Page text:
Written by Teresa Blumenthal, Associate Editor for Spanish and Portuguese Review.
Resource Type: Summer Productivity & Writing Groups
For the majority of graduate students, the spring semester is coming to a close and summer is fast approaching. Many graduate students among other researchers in academia use the summer not only as a time to relax and refuel, but also as a time to get work done that sometimes isn’t possible during the busy semester. The goal of this post is to provide writing and work-promoting groups for graduate students in Spanish and Portuguese seeking a community during the summer and into the next academic year.
100 Days of Writing Slack Page: This is a community that engages with all stages of the writing process and makes space for connecting with others even within a productivity-focused group. For example, there are sub channels within the community to co-write every day for good accountability in the writing process. For example, if writers face a submission rejection, there’s a space to vent frustration and receive support. For accountability, members can voice weekly goals on a specific sub channel. I only mention a few here, but there are so many great sub channels (cowriting, daily goals, and gratitude are just a few!) within this community!
Get a life PhD Blog: This blog is a wealth of information that I first learned about in Wendy Laura Belcher’s writing workbook that I covered in the first Unpacking series post! This blog is all about being a PhD while also managing life as a human. Each year, the blog creator Tanya Golash-Boza hosts a Creative Connections Retreat to facilitate academic productivity while finding time to refuel in the process. If unable to attend the retreat there are several posts about writing and staying productive during the summer such as keeping track of your time and staying productive over the summer.
Writers Unite Facebook Group: The goal of this Facebook group is to cultivate a community during the writing process. This group is open to all writers, and can be a great place to engage with different writers who are also seeking the discipline of writing and being part of the writing process. One of the most important things we can do as writers is to be better connected to and grow in our process of productivity.
Writers Helping Writers: This is a website to help and guide authors through the writing and publication process. Similar to the Writers Unite Facebook Group, this resource is not confined to guidance for only academic writing. A creative writer could use this resource to grow their skills and get involved in a new community. If someone is seeking a strictly ‘academic’ mindset, I still recommend checking out the Struggling with (and Regaining) Confidence in Your Writing post with great guidance and resources with the difficult process of writing as well as the Writer Burnout post.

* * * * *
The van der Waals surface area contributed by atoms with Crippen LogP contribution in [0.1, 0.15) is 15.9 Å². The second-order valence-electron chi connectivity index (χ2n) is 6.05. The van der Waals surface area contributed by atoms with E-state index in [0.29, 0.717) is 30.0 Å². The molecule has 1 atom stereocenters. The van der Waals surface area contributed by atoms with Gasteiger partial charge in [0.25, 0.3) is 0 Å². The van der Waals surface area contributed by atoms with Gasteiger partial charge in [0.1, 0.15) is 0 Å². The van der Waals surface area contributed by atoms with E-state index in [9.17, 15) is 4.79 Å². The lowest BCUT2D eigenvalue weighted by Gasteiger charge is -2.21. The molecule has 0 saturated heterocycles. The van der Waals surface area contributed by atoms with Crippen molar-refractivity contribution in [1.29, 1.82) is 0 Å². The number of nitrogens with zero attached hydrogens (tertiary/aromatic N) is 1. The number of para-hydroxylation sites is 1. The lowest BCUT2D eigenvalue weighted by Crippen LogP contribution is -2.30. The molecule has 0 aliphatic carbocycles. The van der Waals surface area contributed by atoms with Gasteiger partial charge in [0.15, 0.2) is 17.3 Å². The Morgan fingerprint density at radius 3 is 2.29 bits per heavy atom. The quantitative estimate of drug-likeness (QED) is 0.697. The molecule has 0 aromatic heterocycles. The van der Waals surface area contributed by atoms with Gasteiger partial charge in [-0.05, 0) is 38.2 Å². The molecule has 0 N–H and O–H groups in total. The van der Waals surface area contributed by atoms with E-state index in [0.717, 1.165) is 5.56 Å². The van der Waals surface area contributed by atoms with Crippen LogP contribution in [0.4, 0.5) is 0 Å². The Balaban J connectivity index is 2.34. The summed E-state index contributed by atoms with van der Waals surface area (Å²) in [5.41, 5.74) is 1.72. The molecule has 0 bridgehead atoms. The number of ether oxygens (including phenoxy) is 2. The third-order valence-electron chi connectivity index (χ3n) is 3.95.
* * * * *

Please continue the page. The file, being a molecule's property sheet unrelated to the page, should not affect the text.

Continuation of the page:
Graduate students are working to grow in several facets of academia such as teaching, developing projects, researching, serving the community- and sometimes all while taking courses! Many graduate students use the summer as a time to write, but are challenged by the task of making research and writing a daily discipline. Being part of writing communities not only is a practical method for accountability and feedback practices, but membership in the writing community can also be a humanizing practice to connect with writers and gain awareness of common struggles and strategies as well.
Spanish and Portuguese Review Relevance
SPR publishes in Spanish, Portuguese, and English, and many of our authors are often writing in their second or third language. Students seeking to write in their non-dominant language or work on their submission for SPR can utilize these resources to best take part in the publication process. For students reading this who are writing in their non-dominant language, there are also resources that can be of great importance in the writing and development/editing process. For example, consider checking out What advice do you have for authors writing in their second (or third, etc.) language?, SPR Presents Dr. John Maddox “From Classes to Publication: What Worked For Me”, and SPR Q&A: Editorial Decisions Explained.
Additionally, summertime is often a time when authors are responding to reviewer feedback before resubmitting a manuscript. Students working on responding to the SPR reviewer feedback may find addressing reviewer comments and How to respond to reviewer comments – the CALM way helpful.
Connecting with a writing community, leveraging resources for writing in a second or third language, or responding to feedback on an accepted manuscript may be just what this summer writing project entails!
Similar to many graduate students, there can be a lot of pressure to use “off” time between semesters to be productive. I highly recommend joining a writing community for several reasons: 1) being accountable to get something done during the summer; 2) remembering that there are other people in the grind of getting work done and connecting with those people; 3) spending my time productively so I can rest and recharge without feeling like work is hanging over me.
Comment below on how you refuel and recharge over the summer and some of your productivity plans!
Teresa Blumenthal is a PhD student at the University of Texas at Austin. Her research interests include Heritage Spanish, language attitudes, educational motivation, Spanish in the U.S., and language acquisition. She is particularly interested in Spanish spoken in Texas, and the language attitudes related to Spanish in Texas.